- NEW YORK (Reuters) - When bears hibernate, levels of sugar and fat in
their blood are similar to those in humans with diabetes, yet they burn
4,000 calories a day -- as much as a human athlete. Hibernating bears stop
eating, drinking and eliminating waste but they continue to build bone
and grow lean muscle mass. Females give birth to and nurse cubs and, contrary
to popular belief, bears are not even hungry when they emerge after months
of slumber. Dr. Ralph Nelson of the University of Illinois thinks his studies
of bear metabolism can offer new therapies for human disease from diabetes
to obesity and ways for astronauts to deal with long stints cooped up in
spacecraft. ``The circumstances of denning should produce early death,''
he told a recent seminar on biodiversity and human health sponsored by
the American Museum of Natural History. ``But the bear survives over winter
by producing substances that, when developed as drugs, should treat serious
human disorders of osteoporosis, kidney failure, obesity, diabetes and
anxiety.'' Nelson said the bear is just one example of how the natural
environment offers valuable resources for human health. Yet bears are endangered.
Shot as nuisances in the United States and Canada, caged in Asia, those
that do not fall foul of tourists often fall prey to the traditional medicine
trade. The astonishing metabolic qualities of bears did not go unnoticed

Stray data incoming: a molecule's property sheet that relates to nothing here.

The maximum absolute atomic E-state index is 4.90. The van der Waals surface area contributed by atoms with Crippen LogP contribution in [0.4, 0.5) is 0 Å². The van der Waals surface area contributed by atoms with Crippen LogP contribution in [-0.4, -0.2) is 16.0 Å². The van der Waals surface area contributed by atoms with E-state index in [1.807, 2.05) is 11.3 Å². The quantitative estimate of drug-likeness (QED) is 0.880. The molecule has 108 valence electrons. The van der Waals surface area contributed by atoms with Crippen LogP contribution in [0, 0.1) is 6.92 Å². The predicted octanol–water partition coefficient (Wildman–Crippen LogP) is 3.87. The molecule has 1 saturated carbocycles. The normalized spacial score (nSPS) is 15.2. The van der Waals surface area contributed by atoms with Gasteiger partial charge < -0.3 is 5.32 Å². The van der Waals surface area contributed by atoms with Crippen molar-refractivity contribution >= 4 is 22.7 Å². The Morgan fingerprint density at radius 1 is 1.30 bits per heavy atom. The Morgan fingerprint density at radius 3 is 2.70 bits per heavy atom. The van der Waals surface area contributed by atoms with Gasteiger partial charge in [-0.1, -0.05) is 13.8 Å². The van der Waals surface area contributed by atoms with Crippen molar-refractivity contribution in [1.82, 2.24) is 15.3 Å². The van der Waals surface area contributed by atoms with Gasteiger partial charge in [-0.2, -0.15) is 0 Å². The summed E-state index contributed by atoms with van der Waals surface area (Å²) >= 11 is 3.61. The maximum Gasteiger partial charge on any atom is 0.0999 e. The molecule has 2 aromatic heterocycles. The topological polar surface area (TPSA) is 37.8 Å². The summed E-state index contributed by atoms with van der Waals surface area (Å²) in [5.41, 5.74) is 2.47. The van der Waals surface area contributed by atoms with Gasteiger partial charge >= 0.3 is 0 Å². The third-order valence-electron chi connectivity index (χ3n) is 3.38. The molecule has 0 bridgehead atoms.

by the Chinese, who use them to cure a range of disorders including gallstones.
``Bear gallbladders are worth 18 times their weight in gold,'' Dr. Eric
Chivian, director of the Center for Global Health at Harvard, told the
- POTENTIAL NEW DRUGS FACE 'MAJOR THREAT'
- Bears are not the only natural resource
threatened by destruction just as scientists start to realize their potential.
Drug companies that are actively combing forests and deserts for plants
and animals that might offer leads for developing exciting new drugs are
painfully aware that this potentially lucrative resource is disappearing
virtually before their eyes -- burned for fuel, cleared for farms or developed
into cities, towns and even golf courses. The World Conservation Union
said in a report last month that more than one-tenth of all the world's
plant species were headed toward extinction. A survey this month by the
American Museum of Natural History found that 70 percent of biologists
polled believe the world is in the midst of a mass extinction of plants
and animals and that this loss will pose ``a major threat'' to human existence
in the next century. ``It's important to do as much as we can, as soon
as we can, to preserve global biodiversity. Nearly all antibiotics have
been based on natural products,'' Dennis Schmatz, who heads animal health
research at the Merck company, told the seminar. Aware of this, the pharmaceuticals
firm has agreements with countries such as Costa Rica that still have virgin
forest. Schmatz described one promising product brought back by a team
who literally sampled every plant they encountered but found no indication
of any potential products. Back in the lab, however, a twig yielded up
a fungus that produced a chemical called apicidin, known experimentally
as L-755,875, which in test tubes kills cryptosporidium parasites that
cause diarrhea and Plasmodium falciparum, which causes malaria. Injected
into mice, apicidin can protect them from malaria, something that excited